How can one achieve this? Some methods include enforcing a consistent button order/placement, grouping buttons using separators, and providing contextual clues that provide extra meaning to the label text (icons, highlighting, etc.)

Currently, each toolbar button carries the same amount of significance/importance/weight. There is no hierarchy that determines which button performs the “default action”, which one performs “alternate action”, or which one performs “escape action”, etc. As a result, the Publish button gets no more significance than other less commonly used actions, for instance Duplicate or Delete. This could be one of many reasons why there is a tendency for people to ignore the Publish action after having made changes to a content.


I agree. A big, green button for publish would be nice. Also, delete could very well be made “less available” while editing. I have deleted content by accident multiple times.

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In 4.x there was a “Save and Publish” button but now they are separate.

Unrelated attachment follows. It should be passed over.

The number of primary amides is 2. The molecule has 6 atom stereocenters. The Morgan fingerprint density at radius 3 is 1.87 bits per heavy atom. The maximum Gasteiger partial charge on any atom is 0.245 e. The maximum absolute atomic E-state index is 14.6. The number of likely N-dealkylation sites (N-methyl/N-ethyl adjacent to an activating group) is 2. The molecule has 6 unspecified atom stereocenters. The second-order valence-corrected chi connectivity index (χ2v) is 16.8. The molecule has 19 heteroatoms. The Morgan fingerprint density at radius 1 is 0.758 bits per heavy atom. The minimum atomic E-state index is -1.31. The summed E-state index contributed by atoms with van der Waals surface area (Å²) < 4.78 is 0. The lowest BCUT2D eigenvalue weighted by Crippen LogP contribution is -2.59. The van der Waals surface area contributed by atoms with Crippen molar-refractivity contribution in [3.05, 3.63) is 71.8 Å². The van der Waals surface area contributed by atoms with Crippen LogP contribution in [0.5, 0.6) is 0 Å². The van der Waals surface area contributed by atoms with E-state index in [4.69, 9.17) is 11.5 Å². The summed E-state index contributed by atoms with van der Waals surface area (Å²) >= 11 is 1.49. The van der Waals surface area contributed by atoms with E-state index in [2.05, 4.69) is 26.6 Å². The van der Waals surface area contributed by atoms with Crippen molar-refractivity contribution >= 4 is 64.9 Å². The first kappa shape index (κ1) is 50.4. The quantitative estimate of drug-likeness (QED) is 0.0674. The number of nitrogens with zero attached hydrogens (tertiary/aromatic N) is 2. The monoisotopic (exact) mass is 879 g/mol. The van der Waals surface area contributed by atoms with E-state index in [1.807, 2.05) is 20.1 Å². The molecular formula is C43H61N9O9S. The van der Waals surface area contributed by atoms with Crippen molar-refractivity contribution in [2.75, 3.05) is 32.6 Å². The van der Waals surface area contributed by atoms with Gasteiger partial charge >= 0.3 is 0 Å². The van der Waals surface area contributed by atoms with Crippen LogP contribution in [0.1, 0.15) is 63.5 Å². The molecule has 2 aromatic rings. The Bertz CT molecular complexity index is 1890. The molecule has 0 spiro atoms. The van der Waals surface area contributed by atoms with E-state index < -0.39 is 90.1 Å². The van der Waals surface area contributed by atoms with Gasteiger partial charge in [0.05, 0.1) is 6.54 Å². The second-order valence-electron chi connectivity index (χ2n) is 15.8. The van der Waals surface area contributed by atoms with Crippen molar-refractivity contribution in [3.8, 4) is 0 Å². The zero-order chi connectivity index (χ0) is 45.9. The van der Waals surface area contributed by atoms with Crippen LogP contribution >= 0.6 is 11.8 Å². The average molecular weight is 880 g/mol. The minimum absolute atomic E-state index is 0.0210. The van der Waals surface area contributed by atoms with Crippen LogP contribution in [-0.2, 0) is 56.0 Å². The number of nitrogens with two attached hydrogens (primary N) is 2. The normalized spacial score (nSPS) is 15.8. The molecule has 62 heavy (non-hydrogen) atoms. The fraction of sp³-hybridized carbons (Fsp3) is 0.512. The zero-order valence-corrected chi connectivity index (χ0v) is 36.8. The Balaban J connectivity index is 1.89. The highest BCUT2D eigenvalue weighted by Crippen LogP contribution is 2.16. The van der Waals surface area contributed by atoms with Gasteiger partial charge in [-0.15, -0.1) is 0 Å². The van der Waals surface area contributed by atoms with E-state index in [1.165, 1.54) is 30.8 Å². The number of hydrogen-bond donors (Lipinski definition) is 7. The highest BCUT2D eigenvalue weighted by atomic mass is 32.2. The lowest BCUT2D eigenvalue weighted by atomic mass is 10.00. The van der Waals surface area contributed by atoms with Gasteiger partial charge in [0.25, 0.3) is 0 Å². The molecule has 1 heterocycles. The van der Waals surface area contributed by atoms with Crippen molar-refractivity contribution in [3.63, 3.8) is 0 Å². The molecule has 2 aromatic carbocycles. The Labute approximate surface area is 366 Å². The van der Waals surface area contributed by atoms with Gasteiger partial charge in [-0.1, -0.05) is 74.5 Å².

mla, you’re touching on a possible solution to the problem, in the sense that the terms used as button labels do not match the concepts that the users make of them. Even if the Publish button were renamed to “Save and Publish”, there would still be users who conceptually think publishing is something that only needs to be done once, and that saving is when you approve your changes.

I think much of this confusion is due to users extending the concept of the save paradigm in MS Word: When saving a document in Word the first time, you decide where to make the document available. This is slightly comparable to publishing in Enonic. But in Word you’re never asked to provide a document location during any later save actions (unless you choose Save As…). And there’s autosaving to take care of saving drafts. Therefore, people don’t save their changes until they’re sufficiently happy with them. Saving changes in a document becomes the equivalent to approving them, and not just saving a draft copy. These usage patterns are very difficult to disrupt, and it’s much better usability if the interaction design makes use of these patterns instead of trying to force users into a new and unfamiliar usage pattern.

I suppose renaming the “Save” button to “Save draft” would clear up a lot of confusion. Then it would be more clear to the user that saving != approving the changes. There will then be a greater chance that users will start associating the Publish button with approving and making the changes go public.